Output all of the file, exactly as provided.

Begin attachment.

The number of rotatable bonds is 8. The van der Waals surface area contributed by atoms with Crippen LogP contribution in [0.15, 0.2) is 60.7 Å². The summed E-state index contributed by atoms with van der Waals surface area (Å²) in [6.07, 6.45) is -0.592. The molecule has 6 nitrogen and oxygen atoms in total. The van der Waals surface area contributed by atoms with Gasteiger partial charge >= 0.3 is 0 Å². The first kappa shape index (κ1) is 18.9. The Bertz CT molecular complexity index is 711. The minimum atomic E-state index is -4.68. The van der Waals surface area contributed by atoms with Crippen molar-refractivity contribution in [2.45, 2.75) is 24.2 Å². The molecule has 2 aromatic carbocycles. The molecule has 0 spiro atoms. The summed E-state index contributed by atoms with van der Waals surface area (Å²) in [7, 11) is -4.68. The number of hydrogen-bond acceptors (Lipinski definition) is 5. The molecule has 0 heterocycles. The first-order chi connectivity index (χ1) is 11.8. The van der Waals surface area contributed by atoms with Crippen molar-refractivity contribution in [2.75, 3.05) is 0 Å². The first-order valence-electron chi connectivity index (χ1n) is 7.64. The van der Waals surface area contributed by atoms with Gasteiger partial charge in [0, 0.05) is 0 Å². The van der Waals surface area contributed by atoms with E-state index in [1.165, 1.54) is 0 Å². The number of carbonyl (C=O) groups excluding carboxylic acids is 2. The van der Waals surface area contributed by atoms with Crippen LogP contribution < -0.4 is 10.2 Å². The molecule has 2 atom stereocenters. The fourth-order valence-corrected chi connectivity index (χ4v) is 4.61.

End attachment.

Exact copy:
The number of rotatable bonds is 8. The van der Waals surface area contributed by atoms with Crippen LogP contribution in [0.15, 0.2) is 60.7 Å². The summed E-state index contributed by atoms with van der Waals surface area (Å²) in [6.07, 6.45) is -0.592. The molecule has 6 nitrogen and oxygen atoms in total. The van der Waals surface area contributed by atoms with Gasteiger partial charge >= 0.3 is 0 Å². The first kappa shape index (κ1) is 18.9. The Bertz CT molecular complexity index is 711. The minimum atomic E-state index is -4.68. The van der Waals surface area contributed by atoms with Crippen molar-refractivity contribution in [2.45, 2.75) is 24.2 Å². The molecule has 2 aromatic carbocycles. The molecule has 0 spiro atoms. The summed E-state index contributed by atoms with van der Waals surface area (Å²) in [7, 11) is -4.68. The number of hydrogen-bond acceptors (Lipinski definition) is 5. The molecule has 0 heterocycles. The first-order chi connectivity index (χ1) is 11.8. The van der Waals surface area contributed by atoms with Crippen molar-refractivity contribution in [2.75, 3.05) is 0 Å². The first-order valence-electron chi connectivity index (χ1n) is 7.64. The van der Waals surface area contributed by atoms with Gasteiger partial charge in [0, 0.05) is 0 Å². The van der Waals surface area contributed by atoms with E-state index in [1.165, 1.54) is 0 Å². The number of carbonyl (C=O) groups excluding carboxylic acids is 2. The van der Waals surface area contributed by atoms with Crippen LogP contribution < -0.4 is 10.2 Å². The molecule has 2 atom stereocenters. The fourth-order valence-corrected chi connectivity index (χ4v) is 4.61.